If there is one thing Mark Glowinski Sr. wants the world to know about his son, it’s that nothing is taken lightly.
“He is a worker,” Glowinski Sr. said. “He keeps his head down and works.”
That is a good thing when you are a starting offensive lineman in the NFL — as Mark Glowinski is at left guard for the Seattle Seahawks.
The wide-bodied, scraggly-bearded big man isn’t much for chit-chat, either. He would rather just be left alone to work on his craft — and make a living.
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“He’s very chill,” Seahawks right tackle Garry Gilliam said. “He will flash you a smile here and there. The fact we are a couple of PA (Pennsylvania) boys, we have a connection. He’s different with other people.”
To get to know Glowinski, the 6-foot-4, 310-pounder, we had to dig a little bit — deeper than usual.
Glowinski grew up in Wilkes-Barre, a city located in the northeast corner of the state. It is in Luzerne County, which is primarily known as logging country sitting on the perimeter of the Pocono Mountains.
Go 115 miles south along state Highway 476, and you are in Philadelphia. Head 120 miles southeast on Interstate 80, and you are in New York City.
“We did a lot of fishing and camping — that is, until football took over,” Glowinski Sr. said.
Football wasn’t really the first sport that occupied Glowinski’s life full time. Bowling was.
He spent a considerable amount of time at Chacko’s Family Bowling Center, whether it was to compete in a youth league, tag along for his father’s Saturday night adult league, or even show up to help sell raffle tickets.
“We used to measure (his height) every year in the same spot of the building — until I recently painted over it,” said Dan Chacko, the owner of the bowling alley. “He even bowled a 300 (game) here. He was a good kid.”
Eventually, football won out — starting with the two-hand touch games with friends in the neighborhood.
“We’d try to dodge cars throwing the ball around,” the lineman said. “And because you were out there so often, they knew when you would be out there. So if they didn’t want a football (to) hit their window, they stayed away.”
He couldn’t get enough of college football — specifically the Miami Hurricanes. And he surprisingly looked up to skill-position stars Reggie Bush and Vince Young, not any of the sport’s top offensive linemen.
“I felt like (blocking) is what I did, not watched,” Glowinski said.
Glowinski kept growing. So did his interest in football when he arrived at G.A.R. (Grand Army of the Republic) Memorial High School in 2006 — the same school former NBA guard Bob Sura went to.
Even after enjoying a couple of all-league-type seasons at G.A.R., he never seemed fully convinced he had a future in football. So he started taking part-time vocational school classes in residential construction — the same field in which his father worked.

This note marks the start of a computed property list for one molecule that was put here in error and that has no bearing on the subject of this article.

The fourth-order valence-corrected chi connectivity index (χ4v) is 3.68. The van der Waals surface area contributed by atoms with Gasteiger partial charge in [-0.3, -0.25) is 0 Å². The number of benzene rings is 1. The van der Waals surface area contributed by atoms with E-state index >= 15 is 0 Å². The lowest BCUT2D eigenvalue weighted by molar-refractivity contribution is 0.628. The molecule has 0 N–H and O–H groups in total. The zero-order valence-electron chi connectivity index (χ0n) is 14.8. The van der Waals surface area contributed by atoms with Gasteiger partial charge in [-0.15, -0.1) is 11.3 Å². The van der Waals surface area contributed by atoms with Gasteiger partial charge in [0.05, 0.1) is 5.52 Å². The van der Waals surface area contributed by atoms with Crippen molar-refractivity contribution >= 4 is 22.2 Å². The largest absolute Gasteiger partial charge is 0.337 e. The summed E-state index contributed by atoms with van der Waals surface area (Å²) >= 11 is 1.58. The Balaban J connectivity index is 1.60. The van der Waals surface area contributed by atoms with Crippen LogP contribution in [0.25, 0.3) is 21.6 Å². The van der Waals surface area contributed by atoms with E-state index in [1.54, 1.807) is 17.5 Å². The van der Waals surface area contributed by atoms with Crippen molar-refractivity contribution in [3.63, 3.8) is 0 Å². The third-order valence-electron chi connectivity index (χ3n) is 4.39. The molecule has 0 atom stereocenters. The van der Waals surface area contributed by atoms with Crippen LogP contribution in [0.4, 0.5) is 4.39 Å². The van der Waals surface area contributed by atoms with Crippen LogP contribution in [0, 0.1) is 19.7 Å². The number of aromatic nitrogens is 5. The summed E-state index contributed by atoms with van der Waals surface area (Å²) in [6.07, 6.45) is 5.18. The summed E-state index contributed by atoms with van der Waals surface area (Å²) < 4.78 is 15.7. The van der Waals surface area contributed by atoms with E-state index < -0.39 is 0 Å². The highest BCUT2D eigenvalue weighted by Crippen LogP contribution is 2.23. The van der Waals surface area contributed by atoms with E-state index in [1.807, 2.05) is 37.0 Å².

“I had football as my No. 1 priority, but I still wanted to have that trade background,” Glowinski said.
When it was time to choose what college he wanted to attend, Glowinski did not have enough core credits to move on to a four-year university. So he enrolled at Lackawanna College, a private two-year junior college down the road in Scranton.
Lackawanna College coach Mark Duda, a former NFL defensive lineman, remembers the first day he saw Glowinski out for practice.
“I saw him over the fence ... and he could move so well,” Duda said. “I told him, ‘You are going to be a D-I player. And he said, ‘Really?’ I told him he was going to have a a huge career because he had all the tools. And the raw power he had was unusual.”
After gaining another 50 pounds and starring at Lackawanna for two seasons, Glowinski chose West Virginia University over the other 25 NCAA Division I programs that offered scholarships.
And in the 2015 NFL Draft, Glowinski was selected in the fourth round (No. 134 overall) by the Seahawks.
As a rookie, he made his first career start against the Arizona Cardinals at right guard — a game that left a lasting impression on Seattle offensive line coach Tom Cable.
“I keep going back to that when I look at him and evaluate him, because he doesn’t have any doubt. All those things have subsided,” Cable said. “Now he can go focus on him and being the best him. You see a confidence with him now.”
Glowinski is still that homebody that likes to get to the outdoors. When his father visits in Seattle, the two will go fishing in Lake Washington.
And he occasionally thinks about if the NFL did not work out, what would he be doing now?
“I am able to carry lumber pretty easy,” he said with a chuckle.